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Assamese Saptakanda Ramayana – Short Information

Saptakanda Ramayana stands as a significant cultural and literary treasure within Assamese literature. Attributed to the renowned Assamese poet Madhava Kandali, this 14th-15th century rendition of the Ramayana showcases a unique blend of linguistic prowess and cultural adaptation. It holds the distinction of being among the earliest translations of the Sanskrit epic into a regional language, contributing to the rich tapestry of India's diverse literary traditions.

Madhava Kandali's rendition deviates from the traditional heroic portrayal of characters, presenting a non-heroic perspective on Rama, Sita, and others. This departure from convention, explicitly acknowledged by the poet himself, rendered the work unsuitable for purely religious purposes. This unconventional approach stirred reactions from later poets, with Ananta Kandali expressing his concerns about this distinctive feature.

The loss of the first (Adikanda) and last (Uttarakanda) cantos of Madhava Kandali's work added a layer of complexity to its preservation. However, the 16th-century efforts of Madhavdeva and Sankardeva to insert these missing sections ensured the completeness of the epic. Their contributions demonstrate the ongoing reverence and dedication to preserving and extending the literary heritage of Assam.

The historical context surrounding the creation of Saptakanda Ramayana is also intriguing. The poem was composed upon the request of Boraha king Mahamanikya, further connecting it to the socio-political milieu of its time. The poetic work not only serves as an artistic expression but also as a reflection of the tastes and preferences of the common people, as Kandali adapted his writing to cater to a broader audience.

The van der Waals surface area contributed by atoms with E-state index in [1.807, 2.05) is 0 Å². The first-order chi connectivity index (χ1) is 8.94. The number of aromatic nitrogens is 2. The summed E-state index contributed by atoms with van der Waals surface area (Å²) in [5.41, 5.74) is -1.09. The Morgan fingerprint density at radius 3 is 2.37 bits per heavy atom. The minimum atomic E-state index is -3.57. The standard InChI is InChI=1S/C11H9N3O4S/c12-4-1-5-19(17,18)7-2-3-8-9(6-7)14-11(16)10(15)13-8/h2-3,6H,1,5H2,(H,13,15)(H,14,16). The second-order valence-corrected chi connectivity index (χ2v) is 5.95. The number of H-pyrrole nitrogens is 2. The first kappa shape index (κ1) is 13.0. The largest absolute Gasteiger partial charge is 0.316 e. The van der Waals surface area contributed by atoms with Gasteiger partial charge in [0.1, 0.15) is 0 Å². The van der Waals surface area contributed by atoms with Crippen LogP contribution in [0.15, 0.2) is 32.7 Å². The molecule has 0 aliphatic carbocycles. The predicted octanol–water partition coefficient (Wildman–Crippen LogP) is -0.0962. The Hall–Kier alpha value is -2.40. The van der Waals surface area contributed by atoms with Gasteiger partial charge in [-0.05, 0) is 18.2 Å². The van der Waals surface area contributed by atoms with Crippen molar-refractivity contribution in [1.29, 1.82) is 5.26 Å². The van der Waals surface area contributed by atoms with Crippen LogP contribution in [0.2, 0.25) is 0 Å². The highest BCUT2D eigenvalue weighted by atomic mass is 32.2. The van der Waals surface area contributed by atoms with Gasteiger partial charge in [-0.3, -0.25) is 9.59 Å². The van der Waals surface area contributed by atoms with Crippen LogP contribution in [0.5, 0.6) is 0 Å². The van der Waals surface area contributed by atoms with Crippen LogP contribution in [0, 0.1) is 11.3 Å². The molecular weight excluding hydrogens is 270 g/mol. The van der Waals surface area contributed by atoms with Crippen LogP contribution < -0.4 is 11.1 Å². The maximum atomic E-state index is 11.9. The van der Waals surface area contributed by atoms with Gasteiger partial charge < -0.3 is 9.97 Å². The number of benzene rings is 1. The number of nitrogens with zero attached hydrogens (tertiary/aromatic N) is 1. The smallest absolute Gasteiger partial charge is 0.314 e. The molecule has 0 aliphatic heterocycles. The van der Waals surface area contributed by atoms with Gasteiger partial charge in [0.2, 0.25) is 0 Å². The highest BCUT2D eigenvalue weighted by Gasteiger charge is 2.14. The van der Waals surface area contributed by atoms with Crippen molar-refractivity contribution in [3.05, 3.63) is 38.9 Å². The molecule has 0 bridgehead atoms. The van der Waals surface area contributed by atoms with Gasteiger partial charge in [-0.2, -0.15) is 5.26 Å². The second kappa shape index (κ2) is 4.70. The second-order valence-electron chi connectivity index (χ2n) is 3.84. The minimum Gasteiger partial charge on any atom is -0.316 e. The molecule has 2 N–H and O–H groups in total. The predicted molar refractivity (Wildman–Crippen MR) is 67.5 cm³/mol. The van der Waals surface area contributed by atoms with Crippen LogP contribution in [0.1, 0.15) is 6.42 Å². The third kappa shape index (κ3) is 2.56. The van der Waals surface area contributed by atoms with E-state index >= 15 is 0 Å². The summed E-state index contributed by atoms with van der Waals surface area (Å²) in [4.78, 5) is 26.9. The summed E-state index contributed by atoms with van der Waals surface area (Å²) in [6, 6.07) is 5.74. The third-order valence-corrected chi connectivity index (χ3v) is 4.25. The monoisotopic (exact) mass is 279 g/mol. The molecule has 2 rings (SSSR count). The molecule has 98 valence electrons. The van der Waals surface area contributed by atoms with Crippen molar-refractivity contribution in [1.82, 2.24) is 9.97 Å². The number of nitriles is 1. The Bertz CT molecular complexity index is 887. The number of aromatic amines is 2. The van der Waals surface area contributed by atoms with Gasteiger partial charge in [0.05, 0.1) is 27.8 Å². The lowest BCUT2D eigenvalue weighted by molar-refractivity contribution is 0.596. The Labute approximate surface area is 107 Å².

The use of various meters in Saptakanda Ramayana adds to its aesthetic appeal and showcases Madhava Kandali's mastery of poetic forms. The popularity of the pada meter in later Assamese compositions underscores the enduring influence of this work on the literary traditions of the region.

In portraying Rama and Sita as human characters with remarkable qualities and occasional human weaknesses, Kandali infused a relatable dimension into the epic. This approach reflects a deep understanding of the human experience and contributes to the timeless appeal of the narrative.

The origin of the poem, inspired by the Boraha king's reported vision of a naked man riding an upturned bowl full of milk, adds a layer of mysticism to the creation of Saptakanda Ramayana. This visionary origin story further embeds the epic within the cultural and spiritual fabric of Assam.

In conclusion, Saptakanda Ramayana not only represents a literary milestone in Assamese literature but also serves as a testament to the dynamic interplay between cultural adaptation, artistic expression, and the preservation of regional traditions.